The study is open to anyone 18 or older (with or without MS) who lives in the US and is comfortable reading English. There are currently around 300 people enrolled, and enrollment is increasing each week, Hartsell says.
Hartsell is seeking to increase participation in this study and also to recruit members to the Mosaic research team. The MS Mosaic Artisans Project aims to assemble the skills of MS patients, care partners, researchers, and clinicians to share information in the areas of platform development, data science, disease education, and care improvement.
If you would like to help or learn more about this study and find resources about Multiple Sclerosis, visit the MS Mosaic web site.
My father’s funeral was last Saturday, but I don’t feel like writing about it, or him. It’s hard to talk about someone you’ve known your entire life without most of it being about yourself. So I’m not going to write about him tonight.
I need an app that will tell me how much time I waste scrolling through my Twitter feed. My addiction to Twitter must be contributing to the low mood I’ve been in this weekend. I hope to find good news and do. The problem comes when I see something ugly, mean, or scary. I forget all about the good.
The weekend wasn’t so bad though. I finally got around to wrangling my ridiculous bead stash and posting it for sale on eBay. If you’re looking to purchase a bunch of beads on the cheap, check this out.
I hope to develop a jewelry style. Owning hundreds of beads that don’t inspire me has not been helpful.
I ordered some watercolor pencils that were advertised on Instagram. When it comes to art and craft supplies, I might have a problem with control. Will I be selling all of my colored pencils and markers on eBay next year?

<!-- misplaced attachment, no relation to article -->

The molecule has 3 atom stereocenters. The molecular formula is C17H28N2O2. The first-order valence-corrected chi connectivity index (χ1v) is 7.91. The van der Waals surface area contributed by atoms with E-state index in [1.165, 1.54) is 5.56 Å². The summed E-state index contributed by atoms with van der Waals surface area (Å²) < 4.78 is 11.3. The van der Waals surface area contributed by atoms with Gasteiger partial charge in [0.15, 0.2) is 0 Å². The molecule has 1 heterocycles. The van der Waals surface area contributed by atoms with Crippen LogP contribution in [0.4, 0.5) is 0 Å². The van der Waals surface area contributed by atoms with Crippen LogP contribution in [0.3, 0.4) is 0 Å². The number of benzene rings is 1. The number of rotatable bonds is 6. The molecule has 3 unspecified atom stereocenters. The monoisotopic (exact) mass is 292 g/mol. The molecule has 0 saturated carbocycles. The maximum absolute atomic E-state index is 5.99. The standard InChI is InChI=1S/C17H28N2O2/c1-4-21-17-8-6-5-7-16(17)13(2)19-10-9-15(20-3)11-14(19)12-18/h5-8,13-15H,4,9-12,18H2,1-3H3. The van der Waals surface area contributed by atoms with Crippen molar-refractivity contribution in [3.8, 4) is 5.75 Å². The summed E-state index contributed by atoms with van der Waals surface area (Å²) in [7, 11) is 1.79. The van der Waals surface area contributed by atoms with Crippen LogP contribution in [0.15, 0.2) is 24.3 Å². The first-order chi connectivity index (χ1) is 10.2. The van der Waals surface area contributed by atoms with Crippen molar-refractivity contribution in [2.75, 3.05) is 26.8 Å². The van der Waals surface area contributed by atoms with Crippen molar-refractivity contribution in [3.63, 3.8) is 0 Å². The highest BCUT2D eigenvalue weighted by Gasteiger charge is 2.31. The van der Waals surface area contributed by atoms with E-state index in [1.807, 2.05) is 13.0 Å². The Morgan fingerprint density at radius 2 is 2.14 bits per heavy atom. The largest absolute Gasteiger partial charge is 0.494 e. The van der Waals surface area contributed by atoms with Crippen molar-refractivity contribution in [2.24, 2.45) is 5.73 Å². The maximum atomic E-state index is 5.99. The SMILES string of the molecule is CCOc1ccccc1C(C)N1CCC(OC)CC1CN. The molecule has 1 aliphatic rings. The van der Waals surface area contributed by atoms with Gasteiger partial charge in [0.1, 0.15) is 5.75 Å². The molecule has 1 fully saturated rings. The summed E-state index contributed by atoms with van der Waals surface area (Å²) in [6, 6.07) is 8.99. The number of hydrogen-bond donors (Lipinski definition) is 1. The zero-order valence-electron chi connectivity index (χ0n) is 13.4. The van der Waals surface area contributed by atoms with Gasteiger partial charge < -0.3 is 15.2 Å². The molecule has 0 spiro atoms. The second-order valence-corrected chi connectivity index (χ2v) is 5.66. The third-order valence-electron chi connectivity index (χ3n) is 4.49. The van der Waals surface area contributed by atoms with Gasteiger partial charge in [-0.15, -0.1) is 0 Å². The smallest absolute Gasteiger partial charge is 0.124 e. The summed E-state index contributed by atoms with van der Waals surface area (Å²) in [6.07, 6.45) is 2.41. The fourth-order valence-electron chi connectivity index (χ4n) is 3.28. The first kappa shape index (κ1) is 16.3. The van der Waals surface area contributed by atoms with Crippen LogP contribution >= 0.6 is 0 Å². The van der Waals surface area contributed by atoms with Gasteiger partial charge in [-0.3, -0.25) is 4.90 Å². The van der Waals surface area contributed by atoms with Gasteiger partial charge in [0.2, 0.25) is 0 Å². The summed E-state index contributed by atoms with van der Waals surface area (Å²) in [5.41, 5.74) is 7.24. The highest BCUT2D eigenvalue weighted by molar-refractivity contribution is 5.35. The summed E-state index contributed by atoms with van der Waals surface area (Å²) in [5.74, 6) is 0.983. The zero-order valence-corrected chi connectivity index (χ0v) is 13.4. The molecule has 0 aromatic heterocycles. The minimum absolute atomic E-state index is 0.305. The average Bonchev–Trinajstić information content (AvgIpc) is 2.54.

A new work week begins tomorrow. Let’s promise to stay positive and resist the forces out there that want us to live in fear. Let us also remember to every day find something to be grateful for.
A nurse who cares for my dad has a sister who wants to start a jewelry making business. I thought I’d share some of the resources I’ve found to help build my skills. It’ll be a list with commentary. To get the post published as soon as possible, I’ll eschew the pursuit of perfection. I don’t think I’ve ever used the word eschew Pirro to today.
Jewelry artists who do wirework produce beautiful pieces, and learning how to work with wire takes some doing. There are so many different materials, and gauges, degrees of harness, shapes, and probably more characteristics that I don’t know about.
The little I know about wirework comes mostly from a Udemy video course taught by Jessica Barst called Jewelry Making: Wire Wrapping for Beginners. Jessica explains techniques in a way that’s easy to understand.
I learned some basic skills for working with stringing wire, wrapping wire, and beads from a Curious course from the O’Neil Sisters, DIY Beaded Jewelry. This is a useful general purpose program. You’ll learn how to make beaded bracelets, necklaces, earrings, and some wire wrapping techniques.
You can find tons of jewelry tutorials on the Internet. I collect them on Pinterest.
Of course there are books about jewelry making. Here’s a Pinterest board that lists almost 100.
There are plenty of options for purchasing jewelry making supplies. I sometimes shop at JoAnn and Michaels. Neither of these stores has the largest selection of supplies, but there’s enough for someone getting started with making jewelry. I need to avoid these stores because when I go in, I want to buy everything I see.
Here are some options for online supply shopping:
Many of these stores offer tutorials on jewelry techniques.
Time to start learning, and doing. Make something. It won’t be perfect. Re-do it, or make something else. Keep practicing and seeking instruction and you will get better, maybe even great!